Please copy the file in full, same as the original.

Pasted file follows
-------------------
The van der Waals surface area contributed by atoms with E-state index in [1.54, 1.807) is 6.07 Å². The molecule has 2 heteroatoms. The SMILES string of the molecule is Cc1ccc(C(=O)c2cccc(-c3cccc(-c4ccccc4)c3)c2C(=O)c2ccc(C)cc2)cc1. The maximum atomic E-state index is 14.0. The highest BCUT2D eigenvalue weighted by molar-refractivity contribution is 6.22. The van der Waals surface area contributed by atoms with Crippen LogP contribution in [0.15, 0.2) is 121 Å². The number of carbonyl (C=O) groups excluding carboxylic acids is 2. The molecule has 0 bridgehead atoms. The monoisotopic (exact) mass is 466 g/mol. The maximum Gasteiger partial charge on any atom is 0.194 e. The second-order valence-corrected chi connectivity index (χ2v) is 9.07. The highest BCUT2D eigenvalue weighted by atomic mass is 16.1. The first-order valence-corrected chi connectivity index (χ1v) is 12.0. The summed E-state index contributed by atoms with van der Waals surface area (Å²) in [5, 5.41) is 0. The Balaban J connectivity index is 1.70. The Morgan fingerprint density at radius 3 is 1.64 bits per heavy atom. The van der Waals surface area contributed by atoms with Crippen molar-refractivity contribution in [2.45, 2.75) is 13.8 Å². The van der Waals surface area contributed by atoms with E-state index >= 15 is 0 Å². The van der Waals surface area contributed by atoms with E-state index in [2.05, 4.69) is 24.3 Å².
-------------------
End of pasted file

The van der Waals surface area contributed by atoms with E-state index in [1.54, 1.807) is 6.07 Å². The molecule has 2 heteroatoms. The SMILES string of the molecule is Cc1ccc(C(=O)c2cccc(-c3cccc(-c4ccccc4)c3)c2C(=O)c2ccc(C)cc2)cc1. The maximum atomic E-state index is 14.0. The highest BCUT2D eigenvalue weighted by molar-refractivity contribution is 6.22. The van der Waals surface area contributed by atoms with Crippen LogP contribution in [0.15, 0.2) is 121 Å². The number of carbonyl (C=O) groups excluding carboxylic acids is 2. The molecule has 0 bridgehead atoms. The monoisotopic (exact) mass is 466 g/mol. The maximum Gasteiger partial charge on any atom is 0.194 e. The second-order valence-corrected chi connectivity index (χ2v) is 9.07. The highest BCUT2D eigenvalue weighted by atomic mass is 16.1. The first-order valence-corrected chi connectivity index (χ1v) is 12.0. The summed E-state index contributed by atoms with van der Waals surface area (Å²) in [5, 5.41) is 0. The Balaban J connectivity index is 1.70. The Morgan fingerprint density at radius 3 is 1.64 bits per heavy atom. The van der Waals surface area contributed by atoms with Crippen molar-refractivity contribution in [2.45, 2.75) is 13.8 Å². The van der Waals surface area contributed by atoms with E-state index >= 15 is 0 Å². The van der Waals surface area contributed by atoms with E-state index in [2.05, 4.69) is 24.3 Å².